Deterrence vs. assurance: the U.S. Naval presence in the Persian Gulf
Brown, Breshaun K.
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This thesis examines the U.S. Navy’s current strategy in the Persian Gulf and assesses which aspect of that strategy-deterrence or assurance-makes a more significant contribution to regional stability in the greater Middle East region. This research draws from two cases: the Navy’s deterrence-based strategy surrounding Iranian aggression toward the Strait of Hormuz and the Navy’s assurance-based strategy using Saudi Arabia as an example. The findings indicate that Iran poses little threat to the Strait of Hormuz for various economic and military reasons, suggesting that perhaps the Navy’s policy of deterring Iran through the presence of warships is misguided and unnecessary. Alternatively, providing assurance to Saudi Arabia seems to have a positive impact on regional stability. If the Navy seeks to use its warships as a stabilizing force in the region, it should restructure its strategy and employ ships in ways that provide assurance, not deterrence.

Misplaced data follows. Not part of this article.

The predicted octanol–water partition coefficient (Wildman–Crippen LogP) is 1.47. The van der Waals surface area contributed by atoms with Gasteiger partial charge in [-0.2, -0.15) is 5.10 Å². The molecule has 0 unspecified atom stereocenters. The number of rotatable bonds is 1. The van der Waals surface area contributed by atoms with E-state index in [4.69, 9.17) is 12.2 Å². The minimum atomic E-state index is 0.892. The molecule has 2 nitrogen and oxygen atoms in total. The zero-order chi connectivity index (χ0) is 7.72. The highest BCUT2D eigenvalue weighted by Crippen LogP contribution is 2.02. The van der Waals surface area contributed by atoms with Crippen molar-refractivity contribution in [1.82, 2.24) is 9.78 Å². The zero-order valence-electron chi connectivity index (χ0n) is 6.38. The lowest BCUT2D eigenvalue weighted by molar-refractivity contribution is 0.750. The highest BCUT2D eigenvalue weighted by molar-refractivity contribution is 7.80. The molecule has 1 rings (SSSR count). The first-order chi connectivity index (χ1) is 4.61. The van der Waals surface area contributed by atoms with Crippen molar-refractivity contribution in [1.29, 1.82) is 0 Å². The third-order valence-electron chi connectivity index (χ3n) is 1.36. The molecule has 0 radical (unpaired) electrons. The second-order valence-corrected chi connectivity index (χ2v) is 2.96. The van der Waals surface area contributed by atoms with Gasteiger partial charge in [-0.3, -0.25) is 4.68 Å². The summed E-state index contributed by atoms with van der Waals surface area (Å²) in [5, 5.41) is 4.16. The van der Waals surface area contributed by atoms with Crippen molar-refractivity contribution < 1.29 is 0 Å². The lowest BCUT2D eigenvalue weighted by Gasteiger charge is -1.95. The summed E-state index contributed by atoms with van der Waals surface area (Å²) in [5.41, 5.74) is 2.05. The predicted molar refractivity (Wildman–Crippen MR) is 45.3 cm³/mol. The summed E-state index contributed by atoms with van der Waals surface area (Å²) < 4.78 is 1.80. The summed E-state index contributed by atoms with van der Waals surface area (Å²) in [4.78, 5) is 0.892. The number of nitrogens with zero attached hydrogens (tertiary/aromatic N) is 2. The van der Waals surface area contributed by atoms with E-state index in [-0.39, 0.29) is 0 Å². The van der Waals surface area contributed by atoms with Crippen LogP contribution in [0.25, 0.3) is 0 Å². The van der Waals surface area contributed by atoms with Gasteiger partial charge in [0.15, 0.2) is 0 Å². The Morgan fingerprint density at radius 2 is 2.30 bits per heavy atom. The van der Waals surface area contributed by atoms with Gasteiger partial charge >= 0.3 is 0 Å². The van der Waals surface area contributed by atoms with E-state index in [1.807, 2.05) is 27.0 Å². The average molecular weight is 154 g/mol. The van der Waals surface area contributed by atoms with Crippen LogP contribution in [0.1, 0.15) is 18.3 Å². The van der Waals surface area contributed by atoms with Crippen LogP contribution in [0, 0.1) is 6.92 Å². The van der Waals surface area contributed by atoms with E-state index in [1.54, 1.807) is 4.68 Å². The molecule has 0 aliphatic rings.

RightsThis publication is a work of the U.S. Government as defined in Title 17, United States Code, Section 101. Copyright protection is not available for this work in the United States.
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